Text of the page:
Schools' 'potential role' in Covid second wave

School reopenings may have contributed to rise in cases but transmission in schools is 'unproven', say Sage scientists

John Roberts

Coronavirus: A new report says the extent to which Covid is transmitting in schools is difficult to establish

Government scientists say the reopening of schools may be contributing to the "significant" rise in Covid cases among pupils seen in the second wave of the virus.

However, a paper published by the Scientific Advisory Group for Emergencies (SAGE) today says the extent to which transmission of the coronavirus is happening in schools is “unproven and difficult to establish”.

The report says the rise in cases among school-age pupils was “first visible” around the time schools reopened but adds that there is also evidence of epidemic growth in the wider population before this.

Exclusive: One in three schools have Covid cases

Schools: Public health director calls for city to be able to close schools amid Covid crisis

Scientists: More than 1,000 Covid outrbreaks in education settings

The report has been published following a meeting between the government’s top health and science officials and education unions yesterday over the safety of keeping schools open during the current national lockdown.

Coronavirus: Has the reopening of schools increased cases?

It says: “In the second wave, prevalence has risen significantly in school-age children, with the rise increasing initially among those in school Year 12 (age 16/17) to age 24 and young people (eg, secondary school age).

“The rising prevalence was first visible around the time that schools reopened. While this may be indicative of a potential role for school opening, causation, including the extent to which transmission is occurring in schools, is unproven and difficult to establish.”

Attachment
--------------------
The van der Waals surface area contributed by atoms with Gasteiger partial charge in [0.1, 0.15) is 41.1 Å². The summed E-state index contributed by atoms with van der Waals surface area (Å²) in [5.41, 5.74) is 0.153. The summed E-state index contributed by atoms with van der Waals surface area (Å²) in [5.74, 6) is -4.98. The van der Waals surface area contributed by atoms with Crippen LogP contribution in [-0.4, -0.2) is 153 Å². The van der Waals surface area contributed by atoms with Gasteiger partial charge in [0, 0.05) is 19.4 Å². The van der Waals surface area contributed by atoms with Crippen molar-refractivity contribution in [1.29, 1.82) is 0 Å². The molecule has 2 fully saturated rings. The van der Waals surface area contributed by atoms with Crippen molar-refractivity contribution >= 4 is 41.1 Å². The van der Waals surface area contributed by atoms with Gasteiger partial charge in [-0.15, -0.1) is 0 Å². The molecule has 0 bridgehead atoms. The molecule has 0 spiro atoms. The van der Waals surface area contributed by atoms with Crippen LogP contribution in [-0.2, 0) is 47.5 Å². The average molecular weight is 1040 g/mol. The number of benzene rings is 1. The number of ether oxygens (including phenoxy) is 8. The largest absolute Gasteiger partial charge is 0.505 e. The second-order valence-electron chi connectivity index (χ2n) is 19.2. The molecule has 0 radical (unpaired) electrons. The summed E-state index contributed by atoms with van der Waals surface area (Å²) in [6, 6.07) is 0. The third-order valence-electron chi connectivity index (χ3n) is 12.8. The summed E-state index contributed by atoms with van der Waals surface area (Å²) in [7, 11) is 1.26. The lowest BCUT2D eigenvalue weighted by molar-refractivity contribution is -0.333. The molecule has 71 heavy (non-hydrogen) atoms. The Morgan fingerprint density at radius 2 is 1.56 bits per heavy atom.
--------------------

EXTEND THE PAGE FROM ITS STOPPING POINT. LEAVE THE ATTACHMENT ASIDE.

It also adds: “There is no current direct evidence that transmission within schools plays a significant contributory role in driving increased rates of infection among children, but neither is there direct evidence to suggest otherwise.”

And it notes that although the increases in infection levels among children and young adults happened at about the same time as the opening of schools there is some evidence that epidemic growth in the wider population restarted before the reopening of schools.

Sage says that it has previously advised that the opening or closing of schools is likely to have an impact on transmission of Covid-19.

The report adds that potential increases associated with school opening could relate to changes in behaviour and contacts both inside and outside of schools.

It says: “This could occur directly, as children mix with others on their way to and from, and in school; or indirectly, if the opening of schools also enables other mixing to occur (such as parents being able to go to work, or socialising after dropping off children at school).”

Register to continue reading for free

It only takes a moment and you'll get access to more news, plus courses, jobs and teaching resources tailored to you

John Roberts

John Roberts

John Roberts is North of England reporter for Tes

Find me on Twitter @JohnGRoberts

Latest stories

When it comes to adult community education, it is one step forward, two steps back, says Sue Pember

It's one step forward and two back for adult education

Although Sue Pember is positive about the role of adult education in the future, Covid-19 has reduced participation, and this will add further to the skills problems this nation already has, she writes
Sue Pember 20 Apr 2021